Is LSD a performance-enhancing drug? Maybe for a musician, but you wouldn't think so for a Major League Baseball pitcher. On June 12, 1970, Pittsburgh Pirates starter Dock Ellis, mistakenly thinking he had the day off, dropped acid. He took to the mound high as hell and proceeded to throw a no-hitter while experiencing wild hallucinations. It's an (in)famous milestone in baseball lore, but even nonsports fans are familiar with the story from James Blagden's funny, trippy animated short "Dock Ellis and the LSD No-No," which has more than 2 million hits on YouTube. Now local filmmaking crew Baseball Iconoclasts is producing the first-ever feature-length film about the extraordinary and ultimately inspiring life of Dock Ellis.
During his baseball career Ellis was known as much for his unusual behavior and strong beliefs as his excellent play. At his peak in 1971, he was an All-Star and won a World Series ring while posting impressive stats: 19-9, 3.06 ERA, 11 complete games. Ellis and Vida Blue were the first two black pitchers to start against each other in an All-Star Game, and Jackie Robinson acknowledged Ellis' support of black ballplayers and outspokenness on racial issues. He was a Seventies-era fashion trendsetter who drove flashy cars and lived the high life. He was also a drug addict and alcoholic. Following his retirement, Ellis cleaned up his act, was candid about his alcohol and amphetamines addiction, and spent the remainder of his life as a drug counselor.
Director Jeffrey Radice and producers Mike Blizzard and Chris Cortez began work on No No: A Dockumentary in 2010, two years after Ellis' death from liver disease. (Full disclosure: Austin Chronicle Editor-in-Chief Louis Black has advised on the project.) The production team has logged more than 50 hours of interviews with those closest to the legend, including his friends and family, former teammates, and people he counseled. Director Radice relayed via email his inspiration for taking on the project: "Dock's career as a baseball player was fascinating. He was flashy, outspoken, and outside the norm. His career after baseball as a drug counselor was unexpected, yet completely in character. Dock Ellis is this larger-than-life individual who lives up to his billing." On the timing of the film, Radice says, "After he died in 2008, I couldn't shake the sorrow and regret that I hadn't moved sooner to tell his story. Eventually, I realized the film could go on after his death as a form of elegy. To me, what makes him a great man is the consistent honesty that he had over the course of his life and that he surrounded himself with other great people."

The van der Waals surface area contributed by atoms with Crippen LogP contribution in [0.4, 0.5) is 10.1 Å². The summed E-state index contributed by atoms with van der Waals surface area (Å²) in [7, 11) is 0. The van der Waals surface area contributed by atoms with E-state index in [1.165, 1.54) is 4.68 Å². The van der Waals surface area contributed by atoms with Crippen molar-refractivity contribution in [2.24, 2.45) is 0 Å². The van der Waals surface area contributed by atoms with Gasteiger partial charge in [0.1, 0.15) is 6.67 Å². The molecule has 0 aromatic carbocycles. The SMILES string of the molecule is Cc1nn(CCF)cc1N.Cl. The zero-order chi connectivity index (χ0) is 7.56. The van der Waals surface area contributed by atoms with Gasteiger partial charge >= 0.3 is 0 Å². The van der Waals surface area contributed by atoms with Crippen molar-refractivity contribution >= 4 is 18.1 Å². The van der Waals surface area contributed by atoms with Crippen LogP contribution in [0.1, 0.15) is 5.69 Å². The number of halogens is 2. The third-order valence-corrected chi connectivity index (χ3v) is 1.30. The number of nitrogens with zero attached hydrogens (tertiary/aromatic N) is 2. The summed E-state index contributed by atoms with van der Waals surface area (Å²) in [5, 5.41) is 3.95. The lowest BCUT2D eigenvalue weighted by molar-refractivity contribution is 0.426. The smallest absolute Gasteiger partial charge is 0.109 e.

A Kickstarter campaign is running until Tuesday, July 17, to help fund postproduction on No No: A Dockumentary. For details, and to see the trailer, visit www.nonoadockumentary.com.
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